The only superhero that makes sense to me are the superheroes where a bunch of people come together and then make the superhero. That’s the only one that actually makes sense because that’s the only one that is truly reflective of how superhuman things get accomplished in this world. And I love superheroes, love them. Marvel is extremely my stuff. I am not kidding. My husband and I have seen and own every Marvel movie. He proposed with rings that were made out of, that had the imprint of the gamma ray symbol because of the Hulk, who is our favorite. Absolutely. But the superhero in real life is not the Hulk and it’s not Ironman and it’s not Thor or anything. The real hero is the human effort to care for one another and to care for our world.
Christiane: I want to kind of switch gears and talk more about familial relationships, although I’m sure that the romantic stuff is still there too. Do you think children have obligations when it comes to their relationships in terms of the relationship?
Ashley: No.
Christiane: Very curious to see what you said.
Ashley: No, I think that the reason we call kids kids is because they’re in learn mode and we are in instructor mode whether we want to be or not. And I think that there are ways to talk to children about the impact of what they do and say on other people, which everybody should be doing. We should all be talking to our kids about how their actions affect other people, but there has to be so much grace for them being in the beginning of that practice. They’re newbies. They’re still figuring it out. And as adults, the thing that we should have picked up at some point in our childhood and throughout our life is the virtue of patience. At least enough patience to stop and consider the context of the situation. When a child is figuring something out for themselves emotionally, like our work in that situation is not to shame them or to hurt them or to even really sometimes it’s not our job to make them feel any kind of way about their feelings.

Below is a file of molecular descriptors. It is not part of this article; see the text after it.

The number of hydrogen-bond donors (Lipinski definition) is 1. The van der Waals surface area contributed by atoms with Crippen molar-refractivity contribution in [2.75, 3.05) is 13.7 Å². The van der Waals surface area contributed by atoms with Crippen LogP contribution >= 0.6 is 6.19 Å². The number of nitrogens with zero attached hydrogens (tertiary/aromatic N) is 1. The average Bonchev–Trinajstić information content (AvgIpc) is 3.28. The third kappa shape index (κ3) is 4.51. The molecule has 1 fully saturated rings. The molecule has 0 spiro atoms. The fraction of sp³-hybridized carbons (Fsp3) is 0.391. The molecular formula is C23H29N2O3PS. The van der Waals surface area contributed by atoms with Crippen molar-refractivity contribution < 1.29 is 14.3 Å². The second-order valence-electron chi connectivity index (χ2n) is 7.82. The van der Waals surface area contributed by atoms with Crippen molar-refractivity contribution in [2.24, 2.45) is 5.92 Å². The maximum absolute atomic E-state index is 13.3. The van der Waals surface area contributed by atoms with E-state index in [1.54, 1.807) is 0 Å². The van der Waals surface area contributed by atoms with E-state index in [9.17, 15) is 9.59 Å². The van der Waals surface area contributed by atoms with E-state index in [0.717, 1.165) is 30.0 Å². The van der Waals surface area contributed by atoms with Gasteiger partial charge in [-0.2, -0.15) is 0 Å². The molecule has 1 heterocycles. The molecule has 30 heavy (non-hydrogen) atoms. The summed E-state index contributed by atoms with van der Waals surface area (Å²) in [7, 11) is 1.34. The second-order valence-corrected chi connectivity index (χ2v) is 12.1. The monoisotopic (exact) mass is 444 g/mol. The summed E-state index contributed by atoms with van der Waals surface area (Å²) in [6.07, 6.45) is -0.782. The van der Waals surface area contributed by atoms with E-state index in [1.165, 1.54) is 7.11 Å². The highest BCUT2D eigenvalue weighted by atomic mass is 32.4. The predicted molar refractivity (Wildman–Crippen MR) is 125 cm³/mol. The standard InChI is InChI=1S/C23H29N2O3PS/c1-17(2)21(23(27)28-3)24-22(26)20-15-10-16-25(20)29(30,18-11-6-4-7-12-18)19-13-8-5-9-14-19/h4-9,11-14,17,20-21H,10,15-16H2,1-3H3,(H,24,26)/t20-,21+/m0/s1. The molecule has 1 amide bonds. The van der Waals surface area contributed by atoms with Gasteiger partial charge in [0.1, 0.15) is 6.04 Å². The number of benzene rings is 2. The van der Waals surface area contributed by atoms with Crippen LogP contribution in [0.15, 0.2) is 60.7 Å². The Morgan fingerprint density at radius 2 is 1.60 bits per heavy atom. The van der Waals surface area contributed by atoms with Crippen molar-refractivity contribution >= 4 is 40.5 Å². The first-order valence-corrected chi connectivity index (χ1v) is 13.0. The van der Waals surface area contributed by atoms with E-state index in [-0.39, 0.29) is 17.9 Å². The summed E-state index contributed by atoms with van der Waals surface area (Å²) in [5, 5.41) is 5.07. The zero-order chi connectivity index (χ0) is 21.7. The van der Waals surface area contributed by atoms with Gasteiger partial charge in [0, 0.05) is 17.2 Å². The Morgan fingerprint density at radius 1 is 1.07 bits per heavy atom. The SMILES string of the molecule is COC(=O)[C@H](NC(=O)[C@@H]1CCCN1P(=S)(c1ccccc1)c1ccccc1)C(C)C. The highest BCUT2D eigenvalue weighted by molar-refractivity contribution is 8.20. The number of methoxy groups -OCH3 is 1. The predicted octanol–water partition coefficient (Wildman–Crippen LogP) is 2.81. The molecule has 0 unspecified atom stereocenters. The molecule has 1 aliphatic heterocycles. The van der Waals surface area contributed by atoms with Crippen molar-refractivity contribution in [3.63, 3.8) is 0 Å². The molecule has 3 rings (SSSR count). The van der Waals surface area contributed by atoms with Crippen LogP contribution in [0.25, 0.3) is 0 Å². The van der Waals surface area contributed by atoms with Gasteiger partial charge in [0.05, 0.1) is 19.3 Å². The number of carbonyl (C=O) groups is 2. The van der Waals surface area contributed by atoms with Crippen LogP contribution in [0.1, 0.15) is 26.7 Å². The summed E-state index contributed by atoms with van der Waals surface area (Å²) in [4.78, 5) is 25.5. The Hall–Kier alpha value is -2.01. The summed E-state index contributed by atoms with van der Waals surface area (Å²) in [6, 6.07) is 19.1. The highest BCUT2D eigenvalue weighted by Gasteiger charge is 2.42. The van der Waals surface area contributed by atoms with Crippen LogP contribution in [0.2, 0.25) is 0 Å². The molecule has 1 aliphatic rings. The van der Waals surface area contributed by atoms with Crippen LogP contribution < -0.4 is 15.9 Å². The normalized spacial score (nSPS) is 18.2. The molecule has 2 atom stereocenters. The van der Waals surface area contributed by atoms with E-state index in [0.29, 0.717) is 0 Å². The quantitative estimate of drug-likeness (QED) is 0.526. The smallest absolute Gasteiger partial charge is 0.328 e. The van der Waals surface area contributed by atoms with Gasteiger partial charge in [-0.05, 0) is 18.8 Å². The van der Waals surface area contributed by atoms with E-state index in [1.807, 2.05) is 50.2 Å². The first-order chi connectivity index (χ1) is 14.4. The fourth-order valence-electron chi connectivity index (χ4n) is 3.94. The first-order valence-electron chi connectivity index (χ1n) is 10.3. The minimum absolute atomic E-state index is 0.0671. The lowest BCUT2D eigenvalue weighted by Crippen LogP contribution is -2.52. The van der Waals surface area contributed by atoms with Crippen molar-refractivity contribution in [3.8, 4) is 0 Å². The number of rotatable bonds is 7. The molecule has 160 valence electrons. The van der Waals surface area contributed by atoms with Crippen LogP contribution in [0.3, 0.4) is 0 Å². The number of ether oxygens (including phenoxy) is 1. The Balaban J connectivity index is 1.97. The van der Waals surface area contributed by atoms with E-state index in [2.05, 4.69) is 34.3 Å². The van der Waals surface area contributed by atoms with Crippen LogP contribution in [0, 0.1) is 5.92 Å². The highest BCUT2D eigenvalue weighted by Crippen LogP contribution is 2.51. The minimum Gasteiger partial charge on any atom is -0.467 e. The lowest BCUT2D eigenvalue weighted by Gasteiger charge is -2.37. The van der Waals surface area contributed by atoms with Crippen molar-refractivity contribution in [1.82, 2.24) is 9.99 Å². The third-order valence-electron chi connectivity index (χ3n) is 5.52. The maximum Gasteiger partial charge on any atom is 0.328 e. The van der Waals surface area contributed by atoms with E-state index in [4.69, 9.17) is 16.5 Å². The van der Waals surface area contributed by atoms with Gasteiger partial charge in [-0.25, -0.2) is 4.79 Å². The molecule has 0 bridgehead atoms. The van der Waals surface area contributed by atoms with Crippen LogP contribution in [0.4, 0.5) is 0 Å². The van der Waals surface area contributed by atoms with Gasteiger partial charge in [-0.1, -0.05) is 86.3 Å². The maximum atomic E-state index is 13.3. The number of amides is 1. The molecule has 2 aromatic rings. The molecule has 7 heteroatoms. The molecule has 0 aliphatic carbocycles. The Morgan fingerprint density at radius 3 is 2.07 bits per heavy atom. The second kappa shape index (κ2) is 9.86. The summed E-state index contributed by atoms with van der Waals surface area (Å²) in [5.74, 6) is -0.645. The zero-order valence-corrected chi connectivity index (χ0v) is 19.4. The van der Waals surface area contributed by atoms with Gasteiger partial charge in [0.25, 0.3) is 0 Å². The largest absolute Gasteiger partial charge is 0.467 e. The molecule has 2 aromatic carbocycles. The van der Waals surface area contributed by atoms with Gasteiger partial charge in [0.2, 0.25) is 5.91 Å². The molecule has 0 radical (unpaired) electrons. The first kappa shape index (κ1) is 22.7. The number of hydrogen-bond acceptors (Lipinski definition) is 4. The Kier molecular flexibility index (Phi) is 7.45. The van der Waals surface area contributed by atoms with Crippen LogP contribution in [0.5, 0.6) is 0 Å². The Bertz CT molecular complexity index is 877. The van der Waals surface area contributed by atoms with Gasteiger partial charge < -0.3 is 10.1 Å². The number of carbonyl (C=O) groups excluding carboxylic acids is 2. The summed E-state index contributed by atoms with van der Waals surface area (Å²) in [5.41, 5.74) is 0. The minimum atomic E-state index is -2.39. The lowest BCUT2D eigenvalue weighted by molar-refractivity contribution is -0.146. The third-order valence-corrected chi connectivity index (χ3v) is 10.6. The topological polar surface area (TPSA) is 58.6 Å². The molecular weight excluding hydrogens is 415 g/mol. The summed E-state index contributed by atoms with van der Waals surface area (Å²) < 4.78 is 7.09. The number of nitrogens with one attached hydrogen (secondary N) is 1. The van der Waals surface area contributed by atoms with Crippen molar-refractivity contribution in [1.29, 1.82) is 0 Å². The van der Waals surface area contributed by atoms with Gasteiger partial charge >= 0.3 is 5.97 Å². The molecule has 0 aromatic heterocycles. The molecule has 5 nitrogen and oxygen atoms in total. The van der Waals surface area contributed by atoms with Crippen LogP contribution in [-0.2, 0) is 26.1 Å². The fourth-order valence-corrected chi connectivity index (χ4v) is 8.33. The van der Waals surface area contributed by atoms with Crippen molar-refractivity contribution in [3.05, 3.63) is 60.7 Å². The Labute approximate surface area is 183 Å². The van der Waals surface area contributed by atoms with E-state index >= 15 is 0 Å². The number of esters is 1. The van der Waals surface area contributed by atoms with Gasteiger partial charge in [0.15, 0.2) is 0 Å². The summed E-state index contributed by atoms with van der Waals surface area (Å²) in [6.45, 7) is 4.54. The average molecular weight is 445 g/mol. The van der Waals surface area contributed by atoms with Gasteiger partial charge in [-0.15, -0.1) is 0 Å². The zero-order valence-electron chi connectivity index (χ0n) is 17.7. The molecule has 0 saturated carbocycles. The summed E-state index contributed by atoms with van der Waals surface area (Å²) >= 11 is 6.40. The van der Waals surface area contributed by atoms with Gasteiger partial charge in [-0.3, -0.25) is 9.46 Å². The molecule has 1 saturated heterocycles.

It’s our job to help them with the tools to manage those feelings. I’m an adult who has a really hard time with emotional regulation. It’s something I’ve had to work on the past couple years more than anything else I ever had in my life because I did not grow up in an environment that taught me anything about emotional regulation. It was all just about shutting things down and shutting yourself down, not processing, not moving through things, not healing from things. And trying to learn how to do that as a 32 year old woman is wonderful in some respects because I really am seeing how it changes my interactions with people and my interactions with the world.
But in other ways it is really sad. It makes me really sad about the 32 years before now when I could have really used that help and it would have saved me so much distress. Not just bad feelings or anything like that, but it would have saved me distress because not knowing how to regulate your emotions is to put yourself in distress quite often. And having the tool to get yourself out of that is so freeing, but almost impossible to realize you’re missing it on your own, especially in this country.
Christiane: You gave a talk called “Wounds are Where the Light Enter.” A lot of it’s about anger, specifically about your mother’s anger and then your anger as well. I feel so conflicted about anger because I’ve only recently allowed myself to admit that I’m even angry. And man, when I admitted I was angry, I realized, wow, I’m really mad. Oh, I really don’t like it when you do that to me in a meeting. Like, oh man. And so I wonder how like, do you, have you found a balance between not being stepped on or not being taken advantage of? And then like you said, the kind of peace that comes through emotional regulation.
Ashley: Yeah, I know what you’re saying. First of all, I have a question. Have you ever done the Enneagram thing?
Christiane: No. No. I’ve done so many personality tests.
Ashley: I always wonder about that because I’m an Enneagram two. And not that that, for some people it’ll mean something, for some people it won’t. It might not mean anything in real life. But I do recognize certain things about my personality in it. And one of those things is that I don’t want to admit hostility and anger. And a big part of that comes from growing up in a home where anger was on full display and also was the primary emotion to express more than any other. More than love, more than sadness. Some of those things I feel weren’t even allowed in my house. Sadness wasn’t really allowed in my house. You weren’t allowed to be sad, but anger was absolutely allowed in a certain sense. And often felt like the only way to get people to respond to you.